Cadiz Part II

After the previous night’s sushi and tapas I started the following day with plans to take things easy. The combination of an old injury, hours of walking each day, cobblestone streets and nights full of dancing had done a number on my knee and I needed to rest it.  Still, I was eager to stock up on food and had heard that with Christmas coming the following day all of the markets were closing at 3PM and would remain closed through the following day.

After a slow start to the morning I set out into the warren of old winding streets that zig-zagged across the peninsula crowned by Cadiz .  Map in hand, I slowly made my way down beautiful cobblestone streets, pausing from time to time at small intersections just large enough to fit a single pedestrian and car through at once. One might think that with tiny winding streets barely large enough for a compact car, and buildings hundreds of years old, that European cities would be dirty.  While some are, most are incredibly clean. Cadiz is no exception.  Its carefully laid streets are washed on a regular – perhaps even daily – basis leaving clean walking paths devoid of most litter and unmarred by so much as a single weed.

I struggled to internalize the scale of the map as I plotted out my route to the large outdoor market.  I eventually bumped into the ocean.  The day was gorgeous with calm waves gently caressing the large square cement breakwater.  As I traced my way along the ocean I enjoyed the fresh sea scent and gentle crispness to the air.  Before long I found the side street I needed and made my way down a wide, albeit random, set of  stairs which dumped in to a small alleyway being used as a parking area for several compacts.  As is somewhat common in the back streets and side alleys in Europe, the whole area smelled of urine.  Eager to avoid stopping and smelling the roses I quickly made my way back into the internal mix of streets and before long found Cadiz’s old outdoor market.

The original building which looked to be quite old was being renovated. In what I assume was originally a square in front of it, an expansive portable tent had been set up.  As I rounded the side of the old market and prepared to enter the temporary tent, I passed by the following street vendor with a small table set up loaded with a healthy mound of raw sea urchins.  The fisherman had halved urchins sitting out on his table in the same way super markets often display their melons. In retrospect I probably should have stopped and sampled one of the urchins, but I’ve never been a huge fan of the texture or taste and as such decided to skip the snack.

The tent was chock full of hundreds of small vendor’s stands offering everything from fresh crab to exotic olives.  I’ve always loved the ocean and the bounty of creatures that come from it.  I guess it’s no surprise then that I also love fish markets and seafood.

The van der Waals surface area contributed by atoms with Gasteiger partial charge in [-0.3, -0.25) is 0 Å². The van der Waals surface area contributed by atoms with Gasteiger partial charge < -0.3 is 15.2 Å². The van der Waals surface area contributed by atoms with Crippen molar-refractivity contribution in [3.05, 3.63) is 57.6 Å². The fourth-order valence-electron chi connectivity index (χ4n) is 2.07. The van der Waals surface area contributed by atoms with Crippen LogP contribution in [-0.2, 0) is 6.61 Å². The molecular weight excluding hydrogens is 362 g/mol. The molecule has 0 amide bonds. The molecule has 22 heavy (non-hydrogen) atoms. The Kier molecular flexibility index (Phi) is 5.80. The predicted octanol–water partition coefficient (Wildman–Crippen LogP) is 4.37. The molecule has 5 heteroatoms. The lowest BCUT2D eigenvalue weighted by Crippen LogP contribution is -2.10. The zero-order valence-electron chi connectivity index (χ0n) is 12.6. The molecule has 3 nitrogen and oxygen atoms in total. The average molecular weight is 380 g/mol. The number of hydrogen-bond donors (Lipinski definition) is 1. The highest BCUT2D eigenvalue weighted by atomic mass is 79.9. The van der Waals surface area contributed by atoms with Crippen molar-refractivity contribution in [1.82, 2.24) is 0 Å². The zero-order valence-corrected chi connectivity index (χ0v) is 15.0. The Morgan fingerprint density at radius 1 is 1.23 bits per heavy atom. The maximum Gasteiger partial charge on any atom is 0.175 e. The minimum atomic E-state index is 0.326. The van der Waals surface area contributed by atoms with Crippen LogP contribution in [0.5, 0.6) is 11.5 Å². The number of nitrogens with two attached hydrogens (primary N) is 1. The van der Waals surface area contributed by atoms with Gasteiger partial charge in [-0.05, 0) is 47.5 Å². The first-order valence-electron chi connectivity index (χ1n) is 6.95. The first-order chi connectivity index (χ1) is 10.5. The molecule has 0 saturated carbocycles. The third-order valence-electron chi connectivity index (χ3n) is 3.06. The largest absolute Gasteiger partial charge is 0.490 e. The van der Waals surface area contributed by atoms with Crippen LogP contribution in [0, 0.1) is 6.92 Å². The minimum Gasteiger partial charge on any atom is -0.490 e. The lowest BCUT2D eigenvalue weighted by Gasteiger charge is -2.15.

One of my favorite things about European markets is the quantity of fresh food displayed.  From beautiful fresh salmon to fish roe, the seafood section of the market was packed with stalls.  If I had to guess I’d say that there were easily 30 stalls with seafood alone.  Located on the coast, Cadiz has fantastic fresh seafood at incredibly reasonable prices. I candidly filmed the following clip from my hip as I walked through the crowded isle.  I apologize for the quality of the video but hope it conveys part of the experience (make sure to select “watch in High Quality”):

 

Eventually after taking in the sights for a few minutes and checking out the various vendors prices, I remembered that I was there to pick up food for several meals. Before long I’d purchased 1kg of large tiger shrimp for 8 Euro and another kilo of smaller shrimp for 4 Euro. With bags in hand I wound through the stalls to the next row over which had a mixture of meat, vegetables and fish.

After a few more minutes I’d picked up a kilo of delicious, sweet, mandarin oranges for 2 Euro, a clove of garlic, lemons and a bag of potatoes. With my arms and bag loaded down I began my trip home, pausing at a small super market to pick up a 6 pack of beer and a bottle of wine.

Despite slightly overshooting my hostel I easily found my way back. Once back  I separated my goods into bags, labeled them and then either put them in the hostel fridge or one of the small dry goods bins they had available. After getting everything put away I set to making a delicious shrimp and pasta meal for a late lunch which I shared with several of the other guys who were relaxing in the hostel common area.

Stuffed after several bowls of pasta I cleaned up and made my way to my room for a refreshing shower, pleasant nap and a bit of reading (Dad’s The Spirits in the Ruins).

More to come soon – Stay tuned!